KHOTI, s. The holder of the peculiar khot tenure in the Bombay Presidency.

KHUDD, KUDD, s. This is a term chiefly employed in the Himalaya, khadd, meaning a precipitous hill- side, also a deep valley. It is not in the dictionaries, but is probably allied to the Hind. khat, ‘a pit,’ Dakh.—Hind. khaddü. [Platts gives Hind. khad. This is from Skt. khanda, ‘a gap, a chasm,’ while khat comes from Skt. khata, ‘an excavation.’] The word is in constant Anglo-Indian colloquial use at Simla and other Himalayan stations.

1837.—“The steeps about Mussoori are so very perpendicular in many places, that a person of the strongest nerve would scarcely be able to look over the edge of the narrow footpath into the Khud, without a shudder.”—Bacon, First Impressions, ii. 146.

1838.—“On my arrival I found one of the ponies at the estate had been killed by a fall over the precipice, when bringing up water from the khud.”—Wanderings of a Pilgrim, ii. 240.

1866.—“When the men of the 43d Regt. refused to carry the guns any longer, the Eurasian gunners, about 20 in number, accompanying them, made an attempt to bring them on, but were unequal to doing so, and under the direction of this officer (Capt. Cockburn, R.A.) threw them down a Khud, as the ravines in the Himalaya are called. …”—Bhotan and the H. of the Dooar War, by Surgeon Rennie, M.D. p. 199.

1879.—“The commander-in-chief … is perhaps alive now because his horse so judiciously chose the spot on which suddenly to swerve round that its hind hoofs were only half over the chud” (sic).—Times Letter, from Simla, Aug. 15.

KHURREEF, s. Ar. kharif, ‘autumn’; and in India the crop, or harvest of the crop, which is sown at the beginning of the rainy season (April and May) and gathered in after it, including rice, the tall millets, maize, cotton, rape, sesamum, &c. The obverse crop is rubbee (q.v.).

[1809.—“Three weeks have not elapsed since the Kureef crop, which consists of Bajru (see BAJRA), Jooar (see JOWAUR), several smaller kinds of grain, and cotton, was cleared from off the fields, and the same ground is already ploughed … and sown for the great Rubbee crop of wheat, barley and chunu (see GRAM).”—Broughton, Letters from a Mahrattu Camp, ed. 1892, p. 215.]

KHUTPUT, s. This is a native slang term in Western India for a prevalent system of intrigue and corruption. The general meaning of khatpat in Hind. and Mahr. is rather ‘wrangling’ and ‘worry,’ but it is in the former sense that the word became famous (1850–54) in consequence of Sir James Outram’s struggles with the rascality, during his tenure of the Residency of Baroda. [1881.—“Khutput, or court intrigue, rules more or less in every native State, to an extent incredible among the more civilised nations of Europe.”—Frazer, Records of Sport, 204.]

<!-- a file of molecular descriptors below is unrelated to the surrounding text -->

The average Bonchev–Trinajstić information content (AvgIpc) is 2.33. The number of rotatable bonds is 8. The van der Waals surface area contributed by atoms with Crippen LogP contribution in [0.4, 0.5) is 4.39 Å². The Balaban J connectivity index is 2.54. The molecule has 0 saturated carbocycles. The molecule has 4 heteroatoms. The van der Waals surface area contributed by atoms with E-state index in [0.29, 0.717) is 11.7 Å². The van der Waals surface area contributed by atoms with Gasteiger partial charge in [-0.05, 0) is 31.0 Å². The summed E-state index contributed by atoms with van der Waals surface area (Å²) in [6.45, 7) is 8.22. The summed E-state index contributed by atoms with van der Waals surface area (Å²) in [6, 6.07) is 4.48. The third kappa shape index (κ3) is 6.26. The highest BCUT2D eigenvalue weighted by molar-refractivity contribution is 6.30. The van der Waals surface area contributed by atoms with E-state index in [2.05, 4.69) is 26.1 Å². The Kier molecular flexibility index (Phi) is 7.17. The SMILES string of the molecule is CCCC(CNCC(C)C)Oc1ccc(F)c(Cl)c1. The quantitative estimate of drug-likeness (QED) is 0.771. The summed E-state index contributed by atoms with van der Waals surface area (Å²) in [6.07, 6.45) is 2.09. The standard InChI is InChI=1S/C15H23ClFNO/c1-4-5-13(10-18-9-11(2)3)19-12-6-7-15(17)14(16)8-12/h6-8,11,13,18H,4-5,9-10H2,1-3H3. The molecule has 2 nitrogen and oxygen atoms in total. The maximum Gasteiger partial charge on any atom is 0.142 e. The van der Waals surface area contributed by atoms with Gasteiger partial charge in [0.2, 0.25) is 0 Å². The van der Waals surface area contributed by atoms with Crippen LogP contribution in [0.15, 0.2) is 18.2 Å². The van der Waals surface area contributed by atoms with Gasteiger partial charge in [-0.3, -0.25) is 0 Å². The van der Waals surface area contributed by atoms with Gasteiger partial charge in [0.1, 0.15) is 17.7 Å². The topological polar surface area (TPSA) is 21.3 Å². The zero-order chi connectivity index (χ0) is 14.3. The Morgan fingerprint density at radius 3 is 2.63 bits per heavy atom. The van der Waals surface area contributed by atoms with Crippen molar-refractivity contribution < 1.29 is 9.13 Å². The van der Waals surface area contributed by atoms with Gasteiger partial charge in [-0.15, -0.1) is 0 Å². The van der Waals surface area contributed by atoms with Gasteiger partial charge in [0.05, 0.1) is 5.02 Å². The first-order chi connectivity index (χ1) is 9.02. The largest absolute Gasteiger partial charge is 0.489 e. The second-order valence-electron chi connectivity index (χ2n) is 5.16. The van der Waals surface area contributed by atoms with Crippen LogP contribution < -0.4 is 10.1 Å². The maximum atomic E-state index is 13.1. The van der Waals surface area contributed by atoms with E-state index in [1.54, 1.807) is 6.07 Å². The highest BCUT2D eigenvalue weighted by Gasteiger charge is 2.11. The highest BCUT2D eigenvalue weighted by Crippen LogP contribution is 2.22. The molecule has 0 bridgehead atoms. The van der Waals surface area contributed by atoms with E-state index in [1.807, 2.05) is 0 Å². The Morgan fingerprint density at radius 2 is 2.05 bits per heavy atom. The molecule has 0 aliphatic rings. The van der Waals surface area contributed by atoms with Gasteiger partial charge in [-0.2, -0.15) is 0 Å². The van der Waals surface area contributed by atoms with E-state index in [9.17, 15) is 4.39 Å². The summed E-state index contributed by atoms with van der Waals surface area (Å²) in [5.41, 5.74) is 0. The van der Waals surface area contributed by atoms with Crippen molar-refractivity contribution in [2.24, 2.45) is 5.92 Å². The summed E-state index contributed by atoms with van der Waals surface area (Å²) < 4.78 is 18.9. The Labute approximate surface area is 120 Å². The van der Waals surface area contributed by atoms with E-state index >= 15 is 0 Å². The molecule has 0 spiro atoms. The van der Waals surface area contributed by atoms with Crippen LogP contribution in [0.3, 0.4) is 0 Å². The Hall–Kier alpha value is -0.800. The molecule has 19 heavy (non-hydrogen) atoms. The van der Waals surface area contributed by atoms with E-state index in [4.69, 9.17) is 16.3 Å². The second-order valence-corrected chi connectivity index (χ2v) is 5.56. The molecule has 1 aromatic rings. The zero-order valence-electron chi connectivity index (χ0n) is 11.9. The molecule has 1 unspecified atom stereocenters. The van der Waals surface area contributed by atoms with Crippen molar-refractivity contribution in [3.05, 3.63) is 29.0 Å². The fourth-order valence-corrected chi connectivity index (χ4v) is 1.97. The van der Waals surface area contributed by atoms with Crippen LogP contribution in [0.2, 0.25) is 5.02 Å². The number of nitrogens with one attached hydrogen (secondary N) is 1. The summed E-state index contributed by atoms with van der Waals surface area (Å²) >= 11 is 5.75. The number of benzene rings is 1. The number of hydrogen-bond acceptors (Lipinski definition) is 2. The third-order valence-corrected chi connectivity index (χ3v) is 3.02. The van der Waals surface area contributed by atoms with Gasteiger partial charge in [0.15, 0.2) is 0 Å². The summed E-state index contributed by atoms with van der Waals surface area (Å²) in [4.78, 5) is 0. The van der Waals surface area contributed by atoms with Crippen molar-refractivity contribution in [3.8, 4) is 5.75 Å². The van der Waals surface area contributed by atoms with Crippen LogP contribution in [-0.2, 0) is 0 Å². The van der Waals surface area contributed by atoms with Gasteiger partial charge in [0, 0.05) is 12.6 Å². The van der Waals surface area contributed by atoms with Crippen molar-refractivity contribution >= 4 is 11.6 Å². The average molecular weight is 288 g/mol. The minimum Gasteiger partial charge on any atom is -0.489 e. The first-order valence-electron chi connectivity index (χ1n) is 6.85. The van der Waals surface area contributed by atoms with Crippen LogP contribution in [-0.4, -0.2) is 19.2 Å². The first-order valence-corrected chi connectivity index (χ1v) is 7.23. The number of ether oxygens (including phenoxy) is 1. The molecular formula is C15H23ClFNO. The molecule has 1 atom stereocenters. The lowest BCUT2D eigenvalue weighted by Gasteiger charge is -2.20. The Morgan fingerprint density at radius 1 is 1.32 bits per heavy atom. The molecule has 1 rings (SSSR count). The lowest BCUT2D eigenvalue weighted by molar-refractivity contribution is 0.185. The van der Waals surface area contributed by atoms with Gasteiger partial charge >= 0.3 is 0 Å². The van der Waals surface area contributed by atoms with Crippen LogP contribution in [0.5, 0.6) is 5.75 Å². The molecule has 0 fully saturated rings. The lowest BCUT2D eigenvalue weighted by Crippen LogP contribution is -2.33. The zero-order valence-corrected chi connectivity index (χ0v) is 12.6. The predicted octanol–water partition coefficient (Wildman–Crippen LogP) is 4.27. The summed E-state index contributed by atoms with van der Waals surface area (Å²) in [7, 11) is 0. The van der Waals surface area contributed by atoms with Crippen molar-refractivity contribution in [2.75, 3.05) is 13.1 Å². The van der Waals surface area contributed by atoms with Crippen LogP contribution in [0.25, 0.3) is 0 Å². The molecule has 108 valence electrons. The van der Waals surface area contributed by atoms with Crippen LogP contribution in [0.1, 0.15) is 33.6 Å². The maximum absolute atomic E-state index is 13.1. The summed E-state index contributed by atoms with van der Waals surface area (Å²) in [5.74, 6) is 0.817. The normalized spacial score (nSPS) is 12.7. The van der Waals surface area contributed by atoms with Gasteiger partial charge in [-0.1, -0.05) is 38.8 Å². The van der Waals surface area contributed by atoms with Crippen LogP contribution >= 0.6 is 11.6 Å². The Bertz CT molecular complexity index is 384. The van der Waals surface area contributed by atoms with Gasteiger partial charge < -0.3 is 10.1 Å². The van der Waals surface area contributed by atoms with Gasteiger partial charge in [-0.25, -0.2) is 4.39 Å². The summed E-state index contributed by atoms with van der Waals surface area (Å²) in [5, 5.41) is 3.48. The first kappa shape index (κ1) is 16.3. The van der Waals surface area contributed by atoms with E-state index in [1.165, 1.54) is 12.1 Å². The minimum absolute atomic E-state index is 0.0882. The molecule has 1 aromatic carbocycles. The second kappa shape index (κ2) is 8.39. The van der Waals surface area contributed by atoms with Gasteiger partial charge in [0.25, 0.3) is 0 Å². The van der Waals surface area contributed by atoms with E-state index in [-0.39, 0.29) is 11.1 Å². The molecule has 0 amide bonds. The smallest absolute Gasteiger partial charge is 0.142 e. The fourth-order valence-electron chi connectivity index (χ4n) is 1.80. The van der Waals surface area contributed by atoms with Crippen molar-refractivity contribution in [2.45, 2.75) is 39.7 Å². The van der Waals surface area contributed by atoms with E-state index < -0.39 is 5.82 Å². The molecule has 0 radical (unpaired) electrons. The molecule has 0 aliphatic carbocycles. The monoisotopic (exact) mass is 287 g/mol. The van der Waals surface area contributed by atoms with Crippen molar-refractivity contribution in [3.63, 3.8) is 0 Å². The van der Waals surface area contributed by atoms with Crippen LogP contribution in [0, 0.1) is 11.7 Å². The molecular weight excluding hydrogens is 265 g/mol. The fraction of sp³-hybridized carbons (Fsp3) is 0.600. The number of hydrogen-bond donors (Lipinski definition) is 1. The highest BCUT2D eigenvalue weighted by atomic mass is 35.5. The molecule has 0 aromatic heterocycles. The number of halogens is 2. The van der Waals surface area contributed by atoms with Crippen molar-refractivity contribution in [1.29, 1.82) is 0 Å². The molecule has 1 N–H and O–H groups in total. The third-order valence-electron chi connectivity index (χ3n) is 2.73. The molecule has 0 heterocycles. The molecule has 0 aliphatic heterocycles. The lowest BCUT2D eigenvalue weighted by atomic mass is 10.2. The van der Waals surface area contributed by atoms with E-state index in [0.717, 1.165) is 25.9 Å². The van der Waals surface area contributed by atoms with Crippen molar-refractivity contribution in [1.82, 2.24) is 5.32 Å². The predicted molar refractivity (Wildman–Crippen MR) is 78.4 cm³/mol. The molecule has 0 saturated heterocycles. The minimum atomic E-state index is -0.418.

KHUTTRY, KHETTRY, CUTTRY, s. Hind. Khattri, Khatri, Skt. Kshatriya. The second, or military caste, in the theoretical or fourfold division of the Hindus. [But the word is more commonly applied to a mercantile caste, which has its origin in the Punjab, but is found in considerable numbers in other parts of India. Whether they are really of Kshatriya descent is a matter on which there is much difference of opinion. See Crooke, Tribes and Castes of N.W.P., iii. 264 seqq.] The [Greek Text] Xatriaioi whom Ptolemy locates apparently towards Rajputana are probably Kshatriyas.

[1623.—“They told me Ciautru was a title of honour.”—P. della Valle, Hak. Soc. ii. 312.

1630.—“And because Cuttery was of a martiall temper God gave him power to sway Kingdomes with the scepter.”—Lord, Banians, 5.

1638.—“Les habitans … sont la pluspart Benyans et Ketteris, tisserans, teinturiers, et autres ouuriers en coton.”—Mandelslo, ed. 1659, 130.

[1671.—“There are also Cuttarees, another Sect Principally about Agra and those parts up the Country, who are as the Banian Gentoos here.”—In Yule, Hedges’ Diary, Hak. Soc. ii. cccxi.]

1673.—“Opium is frequently eaten in great quantities by the Rashpoots, Queteries, and Patans.”—Fryer, 193.

1726.—“The second generation in rank among these heathen is that of the Settre’as.”—Valentijn, Chorom. 87.

1782.—“The Chittery occasionally betakes himself to traffic, and the Sooder has become the inheritor of principalities.”—G. Forster’s Journey, ed. 1808, i. 64.

1836.—“The Banians are the mercantile caste of the original Hindoos. … They call themselves Shudderies, which signifies innocent or harmless(!)”—Sir R. Phillips, Million of Facts, 322.

  By PanEris using Melati.

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